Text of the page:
Focuses can be smart enough to switch themselves on at a set time of day, when you arrive in a certain place, or when you first open a specific app. You control all these options in this screen. Apple can also use on-device intelligence to try to figure out when to enable a focus using what Apple calls smart automation. You can have your iPhone automatically set itself to Work Focus when you arrive, or when you open a specific work-related app. You can also set your device to return to Personal Focus (no work apps allowed) once you return home.

Focus Filters

Focus Filters help you filter out distracting content in apps that support the feature, such as Apple apps like Calendar or Messages and some third-party apps, thanks to Apple’s new API. In Mail, for example, you may filter out all messages but those from the most essential contacts or choose specific Tab Groups to be available in Safari in Work Focus. These are put in place in the Focus Filters section, where you will find filters for Calendar, Mail, Messages, Safari, and Dark and low-power modes. The expectation is that once iOS 16 is released, you’ll find similar filters available by some third-party apps.

How this works is quite simple — if you tap Calendar, you can then select one or more of your calendars to show, or choose Mail to set which email accounts you want to receive messages from while in a specific Focus mode. Tap Add to create the Focus filter.

To delete a Focus filter you have created but no longer need, tap through to the specific Focus management page, select the filter you wish to delete, and tap Delete.

Delete Focus

Tap this to delete the current focus you have worked on, or any existing focus setups you no longer need.

What about third-party apps and Focus?

In Apple has introduced APIs developers can use to link their apps to Apple’s Focus. We’ll likely see this being adopted by social and messaging apps first, but this will probably see wider adoption over time.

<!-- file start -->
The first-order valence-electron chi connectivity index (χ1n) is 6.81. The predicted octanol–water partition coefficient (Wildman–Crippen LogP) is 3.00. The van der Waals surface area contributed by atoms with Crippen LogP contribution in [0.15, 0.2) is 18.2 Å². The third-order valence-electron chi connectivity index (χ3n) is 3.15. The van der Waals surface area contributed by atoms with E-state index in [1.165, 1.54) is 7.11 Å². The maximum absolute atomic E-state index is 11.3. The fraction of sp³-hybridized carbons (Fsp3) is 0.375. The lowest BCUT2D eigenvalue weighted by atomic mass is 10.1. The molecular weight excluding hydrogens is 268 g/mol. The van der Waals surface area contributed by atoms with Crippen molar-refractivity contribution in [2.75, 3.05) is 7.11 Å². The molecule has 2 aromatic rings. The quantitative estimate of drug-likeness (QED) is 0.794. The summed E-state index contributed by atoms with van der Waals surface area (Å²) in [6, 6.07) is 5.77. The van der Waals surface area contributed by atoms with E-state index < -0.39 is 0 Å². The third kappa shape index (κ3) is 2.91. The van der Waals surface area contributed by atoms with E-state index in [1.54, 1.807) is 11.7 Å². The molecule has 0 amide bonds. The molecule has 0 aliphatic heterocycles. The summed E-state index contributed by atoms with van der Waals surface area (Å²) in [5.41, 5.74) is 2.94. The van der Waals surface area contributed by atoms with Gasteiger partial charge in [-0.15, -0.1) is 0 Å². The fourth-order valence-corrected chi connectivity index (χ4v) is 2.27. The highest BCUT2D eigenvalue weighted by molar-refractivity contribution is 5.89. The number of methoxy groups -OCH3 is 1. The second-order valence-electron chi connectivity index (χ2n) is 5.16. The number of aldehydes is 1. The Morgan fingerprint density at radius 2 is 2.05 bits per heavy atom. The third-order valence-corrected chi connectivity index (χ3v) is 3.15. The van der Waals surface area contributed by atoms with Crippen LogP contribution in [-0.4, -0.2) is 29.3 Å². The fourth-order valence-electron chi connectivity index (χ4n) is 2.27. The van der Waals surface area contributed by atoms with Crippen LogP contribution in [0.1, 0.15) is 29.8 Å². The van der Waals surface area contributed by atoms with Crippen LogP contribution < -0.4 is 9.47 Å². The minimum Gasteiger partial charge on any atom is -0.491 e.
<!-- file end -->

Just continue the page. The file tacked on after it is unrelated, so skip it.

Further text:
What about your other devices?

Yes, since iOS 15 it has been possible to share your Focus settings across all your devices; iOS 16 extends this to iPads and Macs. To check this is activated on your iPhone, open Settings>Focus and then ensure the Share Across Devices toggle is switched to On (green).

What about Swipe for Focus?

An interesting new feature in iOS 16 means your iPhone can act as if it were several different devices, thanks to the introduction of support for multiple Lock Screens. This lets you swipe between different screens, each of which may have different features or images, and which can be linked to different Focus types. You just need to touch and hold your Lock Screen to swipe between your different screens, each of which can contain different widgets.

Can you schedule Focus?

Yes. In addition to swiping between different Focus setups via the Lock Screen, it’s possible to automate your Focus types; you might have a work focus that appears during working hours, or a research focus within that. You can also use Spotlight search to turn a Focus on, or switch to a new Focus. To do so, type the Focus name, tap the appropriate icon and your Home and Lock Screen will change to match the Focus settings.

This short guide should help you get started using Focus in iOS 16, but it should also help with iOS 15, as many of the features and tools described above are also available in that iteration of the OS.

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Copyright © 2022 IDG Communications, Inc.